Less generating of anticipation are the fruits of a female ginkgo tree, encountered growing near the Princeton Junction train station. The fruits have such an unappealing smell that people try to avoid planting female trees.
Among inedible fruits, I call this the incredible shrinking pokeweed, because it initially grew to be seven feet tall--way too big to grow along a busy street. So I cut it down midsummer and thought that was that, only to have it sprout back as a smaller version of itself. You could try this technique with a number of perennial native wildflowers that get too tall for people's taste. Cut them down partway through the summer, then let them grow back in a miniature form.
Though it dies down to the ground each year like a perennial wildflower, pokeweed looks more like a miniature tree, and in fact it has a close relative in Argentina. The ombu grows to the size of a large tree, yet lacks xylem.
This shrub, too, needs to be cut back. It's an oak-leafed hydrangea I planted long ago in a little raingarden at the front of the Whole Earth Center. The landlord the store leases from must have a new landscape firm taking care of the grounds, because I stopped by recently to find that my native shrubs have been trimmed to look like bowling balls. Funny to see a native shrub and wildflower planting getting the bowling ball treatment. I'll have to take some loppers to restore light to the window next time I stop by to buy some beets or delicious bread.
Sometimes, frequently in fact, I find myself wishing I wasn't right. Take this ash tree for instance, planted by the people who landscaped the new parking lot that Westminster Choir College built about ten years ago. I told them they needed to remove the ash trees they had just planted. The emerald ash borers are coming, and the trees won't survive. They left the trees in. The trees survived longer than I expected, but are finally succumbing.
Actually, if you were trying to make Princeton sustainable, you might want to "farm" Princeton with smaller, short-lived trees that provide shade but are less expensive to take down. The above ground portions could be periodically harvested as a local energy source, and the roots left in the ground would sequester carbon. Trees are a source of solar energy, since they draw their carbon not from underground but from the atmosphere all around them. Thus, no net increase in atmospheric carbon from their combustion.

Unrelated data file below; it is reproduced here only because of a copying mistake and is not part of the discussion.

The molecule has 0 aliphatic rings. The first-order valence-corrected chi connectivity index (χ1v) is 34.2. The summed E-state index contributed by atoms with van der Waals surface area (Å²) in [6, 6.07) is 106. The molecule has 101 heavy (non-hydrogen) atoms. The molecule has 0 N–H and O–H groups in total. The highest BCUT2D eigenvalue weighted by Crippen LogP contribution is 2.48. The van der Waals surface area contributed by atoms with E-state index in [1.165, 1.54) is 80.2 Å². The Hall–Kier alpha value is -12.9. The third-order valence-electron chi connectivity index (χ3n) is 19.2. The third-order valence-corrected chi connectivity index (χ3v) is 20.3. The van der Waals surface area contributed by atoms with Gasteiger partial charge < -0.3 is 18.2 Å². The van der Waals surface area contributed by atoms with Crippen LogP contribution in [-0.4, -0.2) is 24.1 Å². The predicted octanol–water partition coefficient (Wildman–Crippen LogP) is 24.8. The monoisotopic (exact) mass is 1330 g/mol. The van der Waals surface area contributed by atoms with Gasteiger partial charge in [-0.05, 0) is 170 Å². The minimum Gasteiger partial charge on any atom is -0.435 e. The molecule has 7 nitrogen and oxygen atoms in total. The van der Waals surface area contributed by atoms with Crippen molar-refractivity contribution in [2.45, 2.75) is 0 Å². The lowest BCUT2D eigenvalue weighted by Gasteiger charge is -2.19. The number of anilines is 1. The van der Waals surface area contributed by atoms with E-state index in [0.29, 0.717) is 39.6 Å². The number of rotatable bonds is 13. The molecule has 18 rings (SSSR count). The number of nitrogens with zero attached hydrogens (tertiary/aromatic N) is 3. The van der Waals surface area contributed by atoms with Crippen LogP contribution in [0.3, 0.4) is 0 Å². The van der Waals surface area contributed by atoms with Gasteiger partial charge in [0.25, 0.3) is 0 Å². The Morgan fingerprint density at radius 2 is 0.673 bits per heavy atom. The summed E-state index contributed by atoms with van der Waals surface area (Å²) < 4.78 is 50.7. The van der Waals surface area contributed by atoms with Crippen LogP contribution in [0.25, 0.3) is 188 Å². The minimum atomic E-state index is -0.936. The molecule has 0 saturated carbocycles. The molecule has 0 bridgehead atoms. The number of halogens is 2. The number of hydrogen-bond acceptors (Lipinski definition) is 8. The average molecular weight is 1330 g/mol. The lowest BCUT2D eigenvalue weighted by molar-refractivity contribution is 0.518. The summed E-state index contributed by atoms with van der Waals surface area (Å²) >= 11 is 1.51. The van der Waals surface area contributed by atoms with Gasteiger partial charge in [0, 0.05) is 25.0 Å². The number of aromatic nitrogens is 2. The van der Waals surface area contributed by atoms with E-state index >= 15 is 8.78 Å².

The landscaping for the parking lot also called for a raingarden to be planted here in this hollow. After being planted, the young river birch trees soon began to wither for lack of water. I assumed they would die, and that the raingarden would be poorly maintained and ultimately be mowed down. I was only half right. The river birch trees survived.
Here's what looks like a bright white flower that isn't. The white is the puffy seeds that give the plant its name. The flower seems not to open but remain in what looks like a bud stage. It's pilewort, a native weed that can reach seven feet tall.
Finally, a grass encountered in fields and local rights of way. When its flowers open and display their golden anthers, this native member of the tallgrass prairies can be eye-catching. Indian grass, Sorghastrum nutans, reminds me of the midwest prairies I used to help manage, and a time long ago when prairie openings were common in the east as well.